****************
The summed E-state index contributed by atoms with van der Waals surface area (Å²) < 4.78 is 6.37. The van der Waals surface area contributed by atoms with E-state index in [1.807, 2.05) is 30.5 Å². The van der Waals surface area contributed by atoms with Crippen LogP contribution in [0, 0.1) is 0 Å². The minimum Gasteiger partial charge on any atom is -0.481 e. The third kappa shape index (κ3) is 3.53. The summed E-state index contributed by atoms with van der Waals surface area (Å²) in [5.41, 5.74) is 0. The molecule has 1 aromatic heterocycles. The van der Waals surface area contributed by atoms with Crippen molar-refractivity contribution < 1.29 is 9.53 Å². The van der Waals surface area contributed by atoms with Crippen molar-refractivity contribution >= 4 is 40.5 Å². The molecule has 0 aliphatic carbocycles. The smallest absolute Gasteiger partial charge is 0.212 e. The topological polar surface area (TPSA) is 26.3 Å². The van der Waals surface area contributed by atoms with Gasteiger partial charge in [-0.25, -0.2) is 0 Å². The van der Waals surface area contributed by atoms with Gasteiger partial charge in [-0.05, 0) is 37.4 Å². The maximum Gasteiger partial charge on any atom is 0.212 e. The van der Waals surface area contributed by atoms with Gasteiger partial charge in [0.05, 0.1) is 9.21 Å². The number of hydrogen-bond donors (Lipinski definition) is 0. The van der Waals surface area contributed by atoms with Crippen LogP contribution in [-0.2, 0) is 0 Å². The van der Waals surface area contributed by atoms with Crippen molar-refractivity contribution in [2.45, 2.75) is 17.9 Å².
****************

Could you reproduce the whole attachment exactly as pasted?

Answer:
The summed E-state index contributed by atoms with van der Waals surface area (Å²) < 4.78 is 6.37. The van der Waals surface area contributed by atoms with E-state index in [1.807, 2.05) is 30.5 Å². The van der Waals surface area contributed by atoms with Crippen LogP contribution in [0, 0.1) is 0 Å². The minimum Gasteiger partial charge on any atom is -0.481 e. The third kappa shape index (κ3) is 3.53. The summed E-state index contributed by atoms with van der Waals surface area (Å²) in [5.41, 5.74) is 0. The molecule has 1 aromatic heterocycles. The van der Waals surface area contributed by atoms with Crippen molar-refractivity contribution < 1.29 is 9.53 Å². The van der Waals surface area contributed by atoms with Crippen molar-refractivity contribution >= 4 is 40.5 Å². The molecule has 0 aliphatic carbocycles. The smallest absolute Gasteiger partial charge is 0.212 e. The topological polar surface area (TPSA) is 26.3 Å². The van der Waals surface area contributed by atoms with Gasteiger partial charge in [-0.25, -0.2) is 0 Å². The van der Waals surface area contributed by atoms with Gasteiger partial charge in [-0.05, 0) is 37.4 Å². The maximum Gasteiger partial charge on any atom is 0.212 e. The van der Waals surface area contributed by atoms with Gasteiger partial charge in [0.05, 0.1) is 9.21 Å². The number of hydrogen-bond donors (Lipinski definition) is 0. The van der Waals surface area contributed by atoms with Crippen LogP contribution in [-0.2, 0) is 0 Å². The van der Waals surface area contributed by atoms with Crippen molar-refractivity contribution in [2.45, 2.75) is 17.9 Å².